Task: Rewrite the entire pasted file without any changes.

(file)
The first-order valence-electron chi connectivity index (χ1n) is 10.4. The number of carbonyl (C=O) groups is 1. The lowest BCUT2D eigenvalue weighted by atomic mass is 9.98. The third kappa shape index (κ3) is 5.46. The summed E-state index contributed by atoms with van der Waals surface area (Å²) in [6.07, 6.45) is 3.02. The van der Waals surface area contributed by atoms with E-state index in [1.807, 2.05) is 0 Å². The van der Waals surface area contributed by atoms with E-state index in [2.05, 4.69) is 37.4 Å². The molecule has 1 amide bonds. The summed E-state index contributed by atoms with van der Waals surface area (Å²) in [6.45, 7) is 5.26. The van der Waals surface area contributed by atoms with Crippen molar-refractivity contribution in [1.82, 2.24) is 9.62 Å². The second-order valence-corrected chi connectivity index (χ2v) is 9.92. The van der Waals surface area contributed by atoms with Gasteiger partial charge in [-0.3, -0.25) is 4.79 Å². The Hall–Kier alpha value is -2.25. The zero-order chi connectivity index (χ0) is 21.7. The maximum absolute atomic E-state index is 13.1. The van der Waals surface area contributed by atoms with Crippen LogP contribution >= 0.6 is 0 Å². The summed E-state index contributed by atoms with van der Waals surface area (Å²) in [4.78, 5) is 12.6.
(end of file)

The first-order valence-electron chi connectivity index (χ1n) is 10.4. The number of carbonyl (C=O) groups is 1. The lowest BCUT2D eigenvalue weighted by atomic mass is 9.98. The third kappa shape index (κ3) is 5.46. The summed E-state index contributed by atoms with van der Waals surface area (Å²) in [6.07, 6.45) is 3.02. The van der Waals surface area contributed by atoms with E-state index in [1.807, 2.05) is 0 Å². The van der Waals surface area contributed by atoms with E-state index in [2.05, 4.69) is 37.4 Å². The molecule has 1 amide bonds. The summed E-state index contributed by atoms with van der Waals surface area (Å²) in [6.45, 7) is 5.26. The van der Waals surface area contributed by atoms with Crippen molar-refractivity contribution in [1.82, 2.24) is 9.62 Å². The second-order valence-corrected chi connectivity index (χ2v) is 9.92. The van der Waals surface area contributed by atoms with Gasteiger partial charge in [-0.3, -0.25) is 4.79 Å². The Hall–Kier alpha value is -2.25. The zero-order chi connectivity index (χ0) is 21.7. The maximum absolute atomic E-state index is 13.1. The van der Waals surface area contributed by atoms with Crippen LogP contribution >= 0.6 is 0 Å². The summed E-state index contributed by atoms with van der Waals surface area (Å²) in [4.78, 5) is 12.6.